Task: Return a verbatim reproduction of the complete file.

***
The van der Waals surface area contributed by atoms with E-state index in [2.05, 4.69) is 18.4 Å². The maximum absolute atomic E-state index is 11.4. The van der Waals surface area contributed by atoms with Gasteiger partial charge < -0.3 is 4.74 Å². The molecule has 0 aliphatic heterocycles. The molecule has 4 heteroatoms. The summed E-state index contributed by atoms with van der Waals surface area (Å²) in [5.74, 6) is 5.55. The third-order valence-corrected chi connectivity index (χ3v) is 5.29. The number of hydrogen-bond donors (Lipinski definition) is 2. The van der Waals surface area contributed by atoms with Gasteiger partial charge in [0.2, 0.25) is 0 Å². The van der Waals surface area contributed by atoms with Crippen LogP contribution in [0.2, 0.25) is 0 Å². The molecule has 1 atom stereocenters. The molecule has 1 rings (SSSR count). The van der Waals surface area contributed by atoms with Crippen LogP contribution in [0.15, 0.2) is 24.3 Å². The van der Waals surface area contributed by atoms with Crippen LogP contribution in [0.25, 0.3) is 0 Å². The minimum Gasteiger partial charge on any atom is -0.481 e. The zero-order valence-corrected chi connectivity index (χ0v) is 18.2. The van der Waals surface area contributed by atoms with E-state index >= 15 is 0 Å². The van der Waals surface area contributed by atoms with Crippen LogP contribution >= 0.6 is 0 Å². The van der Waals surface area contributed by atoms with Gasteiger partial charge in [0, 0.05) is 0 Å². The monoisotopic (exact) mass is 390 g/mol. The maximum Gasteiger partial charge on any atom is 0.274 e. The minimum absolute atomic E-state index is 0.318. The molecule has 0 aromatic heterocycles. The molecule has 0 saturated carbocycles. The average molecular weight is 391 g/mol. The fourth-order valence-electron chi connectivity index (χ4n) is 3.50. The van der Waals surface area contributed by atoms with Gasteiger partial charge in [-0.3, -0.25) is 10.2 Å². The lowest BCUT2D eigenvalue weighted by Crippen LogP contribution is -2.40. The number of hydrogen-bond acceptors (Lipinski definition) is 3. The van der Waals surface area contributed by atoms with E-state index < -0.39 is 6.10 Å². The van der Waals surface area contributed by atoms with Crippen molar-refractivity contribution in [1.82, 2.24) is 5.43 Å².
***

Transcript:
The van der Waals surface area contributed by atoms with E-state index in [2.05, 4.69) is 18.4 Å². The maximum absolute atomic E-state index is 11.4. The van der Waals surface area contributed by atoms with Gasteiger partial charge < -0.3 is 4.74 Å². The molecule has 0 aliphatic heterocycles. The molecule has 4 heteroatoms. The summed E-state index contributed by atoms with van der Waals surface area (Å²) in [5.74, 6) is 5.55. The third-order valence-corrected chi connectivity index (χ3v) is 5.29. The number of hydrogen-bond donors (Lipinski definition) is 2. The van der Waals surface area contributed by atoms with Gasteiger partial charge in [0.2, 0.25) is 0 Å². The van der Waals surface area contributed by atoms with Crippen LogP contribution in [0.2, 0.25) is 0 Å². The molecule has 1 atom stereocenters. The molecule has 1 rings (SSSR count). The van der Waals surface area contributed by atoms with Crippen LogP contribution in [0.15, 0.2) is 24.3 Å². The van der Waals surface area contributed by atoms with Crippen LogP contribution in [0.25, 0.3) is 0 Å². The minimum Gasteiger partial charge on any atom is -0.481 e. The zero-order valence-corrected chi connectivity index (χ0v) is 18.2. The van der Waals surface area contributed by atoms with E-state index >= 15 is 0 Å². The van der Waals surface area contributed by atoms with Crippen LogP contribution >= 0.6 is 0 Å². The van der Waals surface area contributed by atoms with Gasteiger partial charge in [0, 0.05) is 0 Å². The monoisotopic (exact) mass is 390 g/mol. The maximum Gasteiger partial charge on any atom is 0.274 e. The minimum absolute atomic E-state index is 0.318. The molecule has 0 aromatic heterocycles. The molecule has 0 saturated carbocycles. The average molecular weight is 391 g/mol. The fourth-order valence-electron chi connectivity index (χ4n) is 3.50. The van der Waals surface area contributed by atoms with Gasteiger partial charge in [-0.3, -0.25) is 10.2 Å². The lowest BCUT2D eigenvalue weighted by Crippen LogP contribution is -2.40. The number of hydrogen-bond acceptors (Lipinski definition) is 3. The van der Waals surface area contributed by atoms with E-state index < -0.39 is 6.10 Å². The van der Waals surface area contributed by atoms with Crippen molar-refractivity contribution in [1.82, 2.24) is 5.43 Å².